Don’t Dis My Ability event: education and awareness for the disabled community

On Nov. 17, in the UC, the Office of Accessibility Resources (OAR) and Disabled Students United (DSU) hosted “Don’t Dis My Ability,” an event for advocacy and awareness for students with disabilities on campus. 

The event included a resource fair in the UC Illusions room and a presentation and panel discussion in the UC theatre.  

The organizations present for the resource fair were OAR, DSU, the UP program, West Bridge Vocational, Division of Services for the Blind (DSB). Each organization had a table with pamphlets, giveaways, and representatives explaining what their organization does for the disabled community.  

After the resource fair, the event moved to the UC theatre for the presentation and panel discussion. The members of the panel seated at a table on stage were Dr. Ellen Sigler, associate professor, Janina DeHart, assistant director of OAR, Rei Feeley, president of DSU, Coralie Steenhuyse, DSU member and undergraduate student, and Kyle Douglas, a UP graduate.  

Sigler described what it was like having a learning disability during her time at school when support wasn’t offered, so she had to seek that out on her own. Steenhuyse talked about how she was bullied and harassed for being a cane-user on campus. Feeley said disabled students being harassed like this was one of the reasons why DSU was created. 

Feeley lead a presentation on the correct ways of language use when referring to a disabled person. 

Feeley explained how proper language use is important for the disabled community because it shows respect. She presented a list of words that should never be used in reference to the disabled community and suggested alternatives for some of them.  

For example, Feeley expressed that ‘special needs’ should be changed to ‘high support needs’ or ‘high assistance needs’ because it separates people from general society, and ‘special’ can be seen as infantilizing. Handicap is a word that the disabled community wants to get rid of because it has the connation of a person being less than, so ‘accessible’ is a better word. Other examples of suggested language alternatives are ‘burn survivor’ instead of ‘burn victim’, and ‘wheelchair bound’ should be ‘a person who uses a wheelchair.’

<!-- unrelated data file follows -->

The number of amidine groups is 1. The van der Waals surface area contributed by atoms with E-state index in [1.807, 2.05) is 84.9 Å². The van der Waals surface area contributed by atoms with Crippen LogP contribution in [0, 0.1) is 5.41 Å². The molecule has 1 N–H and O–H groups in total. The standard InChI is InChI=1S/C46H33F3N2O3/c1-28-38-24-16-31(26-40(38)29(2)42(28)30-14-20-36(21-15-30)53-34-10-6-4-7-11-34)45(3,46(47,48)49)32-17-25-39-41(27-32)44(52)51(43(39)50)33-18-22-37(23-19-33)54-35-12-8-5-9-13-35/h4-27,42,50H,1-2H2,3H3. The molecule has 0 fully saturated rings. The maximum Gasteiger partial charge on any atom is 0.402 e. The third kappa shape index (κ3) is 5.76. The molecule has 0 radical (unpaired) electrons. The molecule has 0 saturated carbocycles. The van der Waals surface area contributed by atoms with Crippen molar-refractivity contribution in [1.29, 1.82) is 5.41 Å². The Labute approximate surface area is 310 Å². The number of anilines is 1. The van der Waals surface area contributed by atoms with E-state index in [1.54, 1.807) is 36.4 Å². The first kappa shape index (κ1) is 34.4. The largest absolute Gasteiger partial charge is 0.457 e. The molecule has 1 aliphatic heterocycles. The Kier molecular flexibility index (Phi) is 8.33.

“In general, if the word has some sort of negative connotation don’t say it. Just think before you use a certain phrase and if it has a permanence to it like ‘bound’ or ‘victim’ that permanently labels that person, just stay away from that,” said Steenhuyse. 

Person-first language is putting the person first when describing their disability. An example of this would be to say, a ‘person with dyslexia’. Identity-first language is saying the person’s disability first. An example of this would be to say, ‘an Autistic person’. It is a good idea to ask the person how they would like to be referred. 

The Autism, blind, and schizophrenia community generally prefer identity-first language according to Feeley. For mental health disorders, it is preferred to use person-first language.  

Feeley explained, the word ‘disabled’ shouldn’t be feared. 

“I know you guys have noticed that we are called Disabled Students United, and we say ‘disabled students’ and ‘disabled people’ a lot. The disabled community doesn’t have that much of a preference. You don’t need to stray away from disabled people. You don’t need to be scared of saying ‘I’m disabled’ or ‘they’re disabled’ because it’s just a fact,” said Feeley. 

A highly suggested rule is not to use a disability to describe a common action that an abled person would make. An example of this would be forgetting something and saying, ‘I must have Alzheimer’s’ or being organized and describing it as OCD when not diagnosed.  

The last part of the presentation was about how society is not fully inclusive to disabled people. Feeley describes how people with disabilities must think more about how they navigate the world. For example, a person with a wheelchair might need to go another way to find a ramp which in some cases could take double the time that it would take an able-bodied person.  

“Every moment that a disabled person cannot access something that an abled person can is another moment that we’re living in an integrated society, that at first glance looks perfectly fine, but is not what we’re going for. What we want is full inclusivity,” said Feeley. 

The presentation ended and the panel was opened for questions and discussion from the audience. The panel members discussed their experiences with or as a part of the disability community.  

It was also brought up that the audience for the panel was small and mostly made up of Sigler’s class. Feeley added that we all obviously cared about the disabled community and wanted to learn, and that’s why we were here. But what about the people who are not seeking information about the disabled community? Is there some way to make this a part of a class or lesson like the gender unicorn lesson? 

WCU is continuing with providing education and support for the disabled community. Questions regarding the subject are on-going at this time.